My Role: Concept, Creative Direction, Product & UX/UI Design Strategy, Design Systems Strategy, and Architecture
From: September 2020 - July 2021
Senior leadership was dissatisfied with the design look and feel. Further details were not explicit.
Years of tight deadlines and limited resources resulted in barely keeping afloat with a system loose Bootstrap-based patterns. The vague but pointed direction for improvement provided the window to document the system as we reimagined the styles and designs to meet leadership’s preferences.
The primary audience we were serving with this project was not our paying members. The metric of success was not aligned with serving their needs.
I orchestrated the end-to-end strategy of running parallel tracks to deliver the stakeholders the refresh they sought while at the same time setting up the infrastructure to capture all the resulting changes in a Design Pattern System that would become a shared resource for designers and developers.
1. Brainstorming Sessions
I set up committees of trusted voices in Product, Tech, Editorial, Investing, Business Intelligence, and Marketing. This collective explored what was working and problematic in our current system. Our team met with regularity, diverging and converging, again and again, finding the best path forward.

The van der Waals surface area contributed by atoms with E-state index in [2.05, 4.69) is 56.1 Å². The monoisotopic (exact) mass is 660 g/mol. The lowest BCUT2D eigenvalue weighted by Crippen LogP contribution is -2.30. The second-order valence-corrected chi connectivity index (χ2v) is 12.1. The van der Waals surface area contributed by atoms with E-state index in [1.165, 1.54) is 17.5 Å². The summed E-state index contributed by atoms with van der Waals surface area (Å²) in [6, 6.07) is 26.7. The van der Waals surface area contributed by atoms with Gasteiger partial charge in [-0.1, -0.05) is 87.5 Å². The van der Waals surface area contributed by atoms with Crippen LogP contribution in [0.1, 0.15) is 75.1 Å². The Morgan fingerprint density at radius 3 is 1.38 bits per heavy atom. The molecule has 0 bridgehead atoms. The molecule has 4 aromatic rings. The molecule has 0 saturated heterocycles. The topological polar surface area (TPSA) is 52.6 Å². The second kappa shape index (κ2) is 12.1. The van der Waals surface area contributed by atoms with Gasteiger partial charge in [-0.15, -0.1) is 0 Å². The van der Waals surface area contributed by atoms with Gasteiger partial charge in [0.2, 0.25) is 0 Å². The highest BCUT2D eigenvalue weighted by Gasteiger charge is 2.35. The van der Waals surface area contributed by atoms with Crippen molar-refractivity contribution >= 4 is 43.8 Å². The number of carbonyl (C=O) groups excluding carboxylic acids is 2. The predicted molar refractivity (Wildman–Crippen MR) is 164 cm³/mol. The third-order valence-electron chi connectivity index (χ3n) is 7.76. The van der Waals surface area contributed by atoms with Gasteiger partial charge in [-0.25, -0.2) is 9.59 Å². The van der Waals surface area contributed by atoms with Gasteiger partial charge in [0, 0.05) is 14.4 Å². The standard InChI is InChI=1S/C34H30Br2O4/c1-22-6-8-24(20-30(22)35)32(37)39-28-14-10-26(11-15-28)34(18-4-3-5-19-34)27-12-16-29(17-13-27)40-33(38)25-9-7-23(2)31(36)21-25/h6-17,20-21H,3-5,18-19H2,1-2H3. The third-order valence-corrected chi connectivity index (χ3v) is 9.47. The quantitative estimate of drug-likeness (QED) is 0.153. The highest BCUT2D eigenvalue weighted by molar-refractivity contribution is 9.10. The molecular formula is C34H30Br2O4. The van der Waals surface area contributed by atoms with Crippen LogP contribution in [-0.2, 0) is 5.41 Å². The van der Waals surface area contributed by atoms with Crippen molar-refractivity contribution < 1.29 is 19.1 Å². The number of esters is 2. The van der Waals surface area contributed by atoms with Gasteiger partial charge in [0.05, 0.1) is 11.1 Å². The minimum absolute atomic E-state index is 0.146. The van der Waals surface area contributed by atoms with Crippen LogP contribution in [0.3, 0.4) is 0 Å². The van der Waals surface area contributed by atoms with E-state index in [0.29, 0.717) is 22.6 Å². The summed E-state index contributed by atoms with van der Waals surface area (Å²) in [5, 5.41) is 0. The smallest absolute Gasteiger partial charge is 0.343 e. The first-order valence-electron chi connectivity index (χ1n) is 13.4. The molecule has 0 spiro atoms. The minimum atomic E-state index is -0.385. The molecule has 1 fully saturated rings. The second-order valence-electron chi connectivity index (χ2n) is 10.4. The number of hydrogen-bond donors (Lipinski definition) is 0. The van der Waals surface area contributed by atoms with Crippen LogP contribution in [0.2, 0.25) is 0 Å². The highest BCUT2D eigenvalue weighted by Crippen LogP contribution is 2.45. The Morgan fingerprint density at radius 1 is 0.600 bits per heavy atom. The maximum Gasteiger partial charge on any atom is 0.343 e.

2. Competitive Research
I directed the UX Research team’s investigation into reverse engineering the design patterns of other finance and media companies, the preferred favorites of our leadership team. We documented where each thrived or was lacking and what were the distinctive features of each product.
3. Customer Interviews
My team conducted user research with key stakeholders to better understand what the key senior leaders were thinking in calling for a redesign. (The leaders were not made available). Their insights helped to establish guardrails and prioritization based on their known issues and pet peeves. We further did connect with active users of the site, members from new to advanced investors, to understand their UI and UX pain points and try to find alignment.